New York State Library Public Programming

All programs are free, virtual and open to the public



The 1918 Flu Epidemic, and What It Can Tell Us Today (webinar)

Date: Tuesday, January 26, 2021   

Time: 11:00am - 12:00pm 

Speaker: Sandra Opdycke 

Registration Link: 


Picture a country in the grip of a respiratory virus that is sweeping the globe. Schools are closed, theatres are dark, hospitals are straining to keep up with the demand. Death-counts are rising, and there is a running public debate about whether wearing a mask really does protect you. This certainly sounds like the life we are living today. But it also describes what Americans were facing more than a hundred years ago, during the influenza pandemic of 1918. 


No two times in history are just the same, and neither are any two pandemics. The goal of this talk is to provide an overview of the 1918 flu pandemic, and to explore how it resembles, and how it differs from, our own experience with Covid—medically, socially, economically, and politically. How did American leaders respond to the epidemic in 1918? What part did World War I play in the story? What about the role of medicine and technology? How did individual communities grapple with the challenge? Overall, what can we learn from America’s response to this long-ago health crisis—a crisis that resembles in so many ways the one we are facing today? 


Sandra Opdycke, Ph.D. is a retired historian. She recently published When Women Won the Vote, about the woman suffrage movement. She has also written books about the flu epidemic of 1918, the WPA of the 1930s, and Bellevue Hospital, as well as a biography of Jane Addams, an historical atlas of American women’s history, and several co-authored books and articles on social policy. She worked for a number of years at Hudson River Psychiatric Center, and later taught American History and Urban History at Bard, Vassar, and Marist Colleges. She serves as an occasional lecturer at the Center for Lifetime Studies in Poughkeepsie. 



Writing Through the American Revolution: The Correspondence of Myles Cooper (webinar) 

Date: Thursday, January 28, 2021 

Time: 11:00am – 12:00pm

Speaker: Dr. Christopher Minty and Dr. Peter Walker 

Registration link:  


King’s College president Myles Cooper fled Manhattan in the spring of 1775, fearing for his life. Denigrated as a “Tory” for his actions against and attitudes toward American resistance, Cooper boarded a vessel and soon sailed for Britain. Eventually settling in Edinburgh, Cooper maintained an active correspondence with his loyalist friends and colleagues in New York. This talk will focus on that correspondence, offering new insights into loyalists’ attitudes on various aspects of the American Revolutionary War. 


Dr. Christopher is a historian of early America.  He specialized in the history of Revolutionary America, the Early Republic, loyalism in the Atlantic world, New York City, John Dickinson and the Adams Family of Massachusetts.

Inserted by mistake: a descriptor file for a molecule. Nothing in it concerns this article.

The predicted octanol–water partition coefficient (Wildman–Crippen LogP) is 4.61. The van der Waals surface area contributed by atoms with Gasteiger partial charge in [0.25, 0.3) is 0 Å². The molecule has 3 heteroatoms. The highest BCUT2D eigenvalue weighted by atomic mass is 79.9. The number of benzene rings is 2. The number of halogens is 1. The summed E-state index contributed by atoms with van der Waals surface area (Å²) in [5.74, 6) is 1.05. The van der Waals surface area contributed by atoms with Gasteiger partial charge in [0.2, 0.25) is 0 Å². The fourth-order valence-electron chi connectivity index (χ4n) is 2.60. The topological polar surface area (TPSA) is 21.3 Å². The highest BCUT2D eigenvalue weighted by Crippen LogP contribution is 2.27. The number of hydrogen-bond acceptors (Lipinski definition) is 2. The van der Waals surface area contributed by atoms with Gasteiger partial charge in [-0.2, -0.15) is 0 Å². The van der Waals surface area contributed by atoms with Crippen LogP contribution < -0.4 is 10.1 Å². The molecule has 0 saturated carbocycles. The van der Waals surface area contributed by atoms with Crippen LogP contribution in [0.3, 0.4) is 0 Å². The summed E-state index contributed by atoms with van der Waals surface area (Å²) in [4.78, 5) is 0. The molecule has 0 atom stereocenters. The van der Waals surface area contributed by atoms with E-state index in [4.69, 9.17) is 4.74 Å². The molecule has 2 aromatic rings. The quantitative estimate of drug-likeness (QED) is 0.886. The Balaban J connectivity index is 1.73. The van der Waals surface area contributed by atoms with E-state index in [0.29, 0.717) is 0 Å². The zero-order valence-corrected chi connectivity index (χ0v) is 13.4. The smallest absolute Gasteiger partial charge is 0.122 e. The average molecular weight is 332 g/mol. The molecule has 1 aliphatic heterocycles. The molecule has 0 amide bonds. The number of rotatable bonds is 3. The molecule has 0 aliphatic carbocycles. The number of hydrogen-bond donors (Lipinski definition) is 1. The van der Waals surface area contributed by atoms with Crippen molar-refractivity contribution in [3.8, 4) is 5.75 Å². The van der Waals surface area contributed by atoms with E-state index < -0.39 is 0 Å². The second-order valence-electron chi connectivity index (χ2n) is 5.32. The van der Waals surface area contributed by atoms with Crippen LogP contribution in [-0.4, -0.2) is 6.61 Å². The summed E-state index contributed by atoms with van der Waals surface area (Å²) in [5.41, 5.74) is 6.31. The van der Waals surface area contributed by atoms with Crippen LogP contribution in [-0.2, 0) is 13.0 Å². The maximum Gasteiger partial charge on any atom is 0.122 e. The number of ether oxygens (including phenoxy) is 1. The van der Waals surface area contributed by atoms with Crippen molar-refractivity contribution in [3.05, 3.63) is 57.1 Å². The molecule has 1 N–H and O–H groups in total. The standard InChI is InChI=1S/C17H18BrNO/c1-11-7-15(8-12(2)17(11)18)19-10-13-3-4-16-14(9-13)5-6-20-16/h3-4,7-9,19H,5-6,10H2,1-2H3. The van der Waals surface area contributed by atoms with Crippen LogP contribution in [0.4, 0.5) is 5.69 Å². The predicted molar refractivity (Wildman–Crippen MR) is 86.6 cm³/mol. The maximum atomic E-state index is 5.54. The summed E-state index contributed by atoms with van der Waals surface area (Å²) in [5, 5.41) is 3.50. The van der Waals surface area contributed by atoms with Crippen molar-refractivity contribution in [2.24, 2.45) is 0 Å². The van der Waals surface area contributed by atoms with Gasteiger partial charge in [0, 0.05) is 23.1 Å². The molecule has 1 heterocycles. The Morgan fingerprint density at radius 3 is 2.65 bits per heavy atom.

Dr. Peter Walker is an Professor of History at the University of Wyoming.  His areas of research are on early modern Britain, the British Empire, and the Atlantic World, with particular interests in religion, empire, and revolution.  He is editing, with Dr. Christopher Minty, a book-length documentary edition of the correspondence of the loyalist refugee Myles Cooper. 



New York and the Great Hunger in Ireland (webinar)

Date: Wednesday, February 10, 2021  

Time: 1:00pm - 2:00pm 

Speaker: Dr. Harvey Strum 

Registration Link: 


Dr. Harvey Strum will discuss the efforts in New York to raise money, food, and clothing for the Irish and Scots in 1846-47 during the Great Famine or Great Hunger of 1845-52. He will also mention New Yorkers efforts to help the Irish during the food shortages of the early 1860s and in 1879-80 during the Little Famine in Ireland. New York in 1847 raised more money and shipped more food to Ireland than any other city or state in the country. New York City sent more aid to Ireland and Albany's Irish Catholics contributed more than any other Catholic community. 


Dr. Harvey Strum has been a professor of History and Political Science at the Sage Colleges for over 30 years.  His main areas of research are the politics of the early national period; the War of 1812; American responses to the famines in Ireland in the 1860s and 1879-1882; and American Jewish History. 



The Vanderbilts: An Empire Founded on Staten Island (webinar)

Date: Thursday, February 18, 2021 

Time: 1:00pm - 2:00pm 

Speaker: Patricia Salmon 

Registration Link:

 The shipping and railroad empire started by Cornelius Vanderbilt began on Staten Island. Eventually, his son William H. took over with the result that he became the richest man in the world. Both Cornelius and William H. were passionate about succeeding and crushing their opponents. Whether it was greed or the need to be the best, their shrewdness and aggressiveness brought them riches beyond comprehension. Their legacy and its Staten Island connections will be examined as we discuss Vanderbilt family lineage, their properties and homes, the Vanderbilt Cemetery and Mausoleum, and more.  


Patricia M. Salmon is the former Curator of History at the Staten Island Museum .A Staten Island resident for fifty years, Ms. Salmon has authored five books including Staten Island's Brewery Barons; Realms of History: The Cemeteries of Staten Island; and The Staten Island Ferry: A History. She is on the Board of Directors of the Tottenville Historical Society and the Friends of the Olmsted-Beil House. Ms. Salmon is an Adjunct Professor at the College of Staten Island and a guest lecturer at Wagner College.  



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